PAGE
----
Vegetable prices jump in India as farmers go on strike

Two-thirds of India’s 1.3 billion people depend directly or indirectly on farming for their livelihood, but farm incomes only account for 14 percent of gross domestic product. (Reuters)
Updated 04 June 2018

Vegetable prices jump in India as farmers go on strike

  • Farmers began their 10-day protest on Friday to press demands such as farm loan waivers and higher prices for produce such as cereals, oilseeds and milk
  • Last year six farmers were killed in similar protests that became violent in the central state of Madhya Pradesh

MUMBAI: Vegetable prices jumped as much as 10 percent in major Indian cities, including Mumbai and Delhi, as a four-day old strike by millions of farmers curtailed supplies.
Farmers began their 10-day protest on Friday to press demands such as farm loan waivers and higher prices for produce such as cereals, oilseeds and milk.
“Wholesale prices of some vegetables like tomatoes and french beans have risen due to lower supplies,” said a Mumbai-based vegetable vendor Mahesh Gupta.
Outbreaks of rural discontent poses a challenge to Prime Minister Narendra Modi, who promised when he came to power in 2014 to double farm incomes in five years.
Farmers in eight states, mostly ruled by Modi’s Bhartiya Janata Party, have restricted supplies of vegetable and milk to the cities’ markets.
“We are distributing milk and vegetables to the poor and needy, but we’ve decided not sell. The basic idea is to highlight the plight of farmers who have been overlooked by the government,” said Ramandeep Singh Mann, a farmer based in the northern state of Punjab.
Prices for many crops have fallen sharply, while the price of diesel has gone up, squeezing millions of India’s mostly small-scale farmers.
Last year six farmers were killed in similar protests that became violent in the central state of Madhya Pradesh.
In recent days, farmers blocked highways in some places and poured milk onto roads. The protests have been peaceful so far, although organizers are planning to increase the intensity in coming days.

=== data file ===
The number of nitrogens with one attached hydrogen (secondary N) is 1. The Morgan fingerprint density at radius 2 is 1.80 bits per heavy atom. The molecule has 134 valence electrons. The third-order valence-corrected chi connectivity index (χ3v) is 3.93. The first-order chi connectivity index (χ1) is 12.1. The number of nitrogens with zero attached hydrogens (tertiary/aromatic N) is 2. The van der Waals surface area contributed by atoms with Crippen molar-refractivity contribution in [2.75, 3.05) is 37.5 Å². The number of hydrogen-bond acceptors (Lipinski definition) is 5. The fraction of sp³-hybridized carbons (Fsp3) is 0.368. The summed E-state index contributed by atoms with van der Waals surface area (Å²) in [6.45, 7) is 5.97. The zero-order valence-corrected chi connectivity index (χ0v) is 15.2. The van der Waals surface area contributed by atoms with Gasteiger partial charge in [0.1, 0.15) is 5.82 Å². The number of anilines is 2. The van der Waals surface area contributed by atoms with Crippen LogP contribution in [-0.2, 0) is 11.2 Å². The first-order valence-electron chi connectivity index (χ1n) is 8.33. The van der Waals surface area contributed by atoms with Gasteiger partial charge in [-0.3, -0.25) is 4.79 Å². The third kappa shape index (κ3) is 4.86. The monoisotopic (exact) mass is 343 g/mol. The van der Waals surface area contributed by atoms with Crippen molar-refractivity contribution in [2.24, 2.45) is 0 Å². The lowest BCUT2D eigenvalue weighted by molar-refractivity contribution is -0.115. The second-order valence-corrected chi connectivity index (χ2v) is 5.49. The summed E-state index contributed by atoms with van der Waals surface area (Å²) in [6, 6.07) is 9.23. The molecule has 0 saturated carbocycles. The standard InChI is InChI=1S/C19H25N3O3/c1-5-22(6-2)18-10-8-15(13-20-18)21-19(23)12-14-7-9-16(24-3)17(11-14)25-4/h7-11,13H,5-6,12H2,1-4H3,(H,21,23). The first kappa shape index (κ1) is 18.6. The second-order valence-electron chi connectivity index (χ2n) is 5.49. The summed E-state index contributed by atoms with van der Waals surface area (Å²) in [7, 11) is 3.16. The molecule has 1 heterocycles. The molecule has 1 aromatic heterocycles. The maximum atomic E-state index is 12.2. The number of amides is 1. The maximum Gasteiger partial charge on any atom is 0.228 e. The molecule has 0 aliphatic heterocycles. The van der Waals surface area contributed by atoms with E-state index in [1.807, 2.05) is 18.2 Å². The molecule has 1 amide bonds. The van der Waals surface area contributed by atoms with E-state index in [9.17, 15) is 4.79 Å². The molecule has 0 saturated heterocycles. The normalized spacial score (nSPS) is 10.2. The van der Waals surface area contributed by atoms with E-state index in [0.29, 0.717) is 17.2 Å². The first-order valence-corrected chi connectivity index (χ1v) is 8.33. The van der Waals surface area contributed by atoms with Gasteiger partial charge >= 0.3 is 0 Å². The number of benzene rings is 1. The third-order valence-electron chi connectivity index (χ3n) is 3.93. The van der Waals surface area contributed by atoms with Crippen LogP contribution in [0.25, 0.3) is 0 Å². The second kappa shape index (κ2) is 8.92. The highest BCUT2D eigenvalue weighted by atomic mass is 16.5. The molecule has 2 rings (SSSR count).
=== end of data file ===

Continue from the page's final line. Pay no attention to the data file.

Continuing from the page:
“The government hasn’t fulfilled promises it had given last year. We have no option but to intensify our protests,” said Ajit Nawale, state general secretary, All India Kisan Sabha, one of the farmers’ union participating in the strike.
Two-thirds of India’s 1.3 billion people depend directly or indirectly on farming for their livelihood, but farm incomes only account for 14 percent of gross domestic product, reflecting a growing divide between the countryside and wealthier cities.
“I am stocking up vegetables for the entire week,” said Anjali Salunkhe, a housewife in Mumbai, fearing prices could double as they did during protests last year.


Scammers fool Britons with investment firm clones, says trade body

Updated 28 November 2020

Scammers fool Britons with investment firm clones, says trade body

  • Losses amounted to 9.4 million pounds ($12.56 million) between March and mid-October

LONDON: More than 200 British retail investors have lost nearly 10 million pounds ($13.4 million) in total to sophisticated investment scams since a government lockdown in March to fight the COVID-19 pandemic, a trade body said on Saturday.
Fraudsters cloned genuine investment management firms’ websites and documentation, and advertised fake products on sham price comparison websites and on social media, the Investment Association said.
Greater financial uncertainty and more time spent online have likely contributed to the increase in scams, industry sources say.
Losses amounted to 9.4 million pounds ($12.56 million) between March and mid-October, the IA said, based on information it got from member firms which had been cloned.
“In a year clouded in uncertainty, organized criminals have sought opportunity in misfortune by attempting to con investors out of their hard-earned savings,” Chris Cummings, chief executive of the Investment Association said.
The investment management industry was working closely with police and regulators to stop the scams, he added.
Britain’s Action Fraud warned earlier this month that total reported losses from all types of investment fraud came to 657 million pounds between September 2019 and September 2020, a rise of 28% from a year ago. Reports spiked between May and September, following Britain’s first national lockdown, the national fraud and cybercrime reporting center added.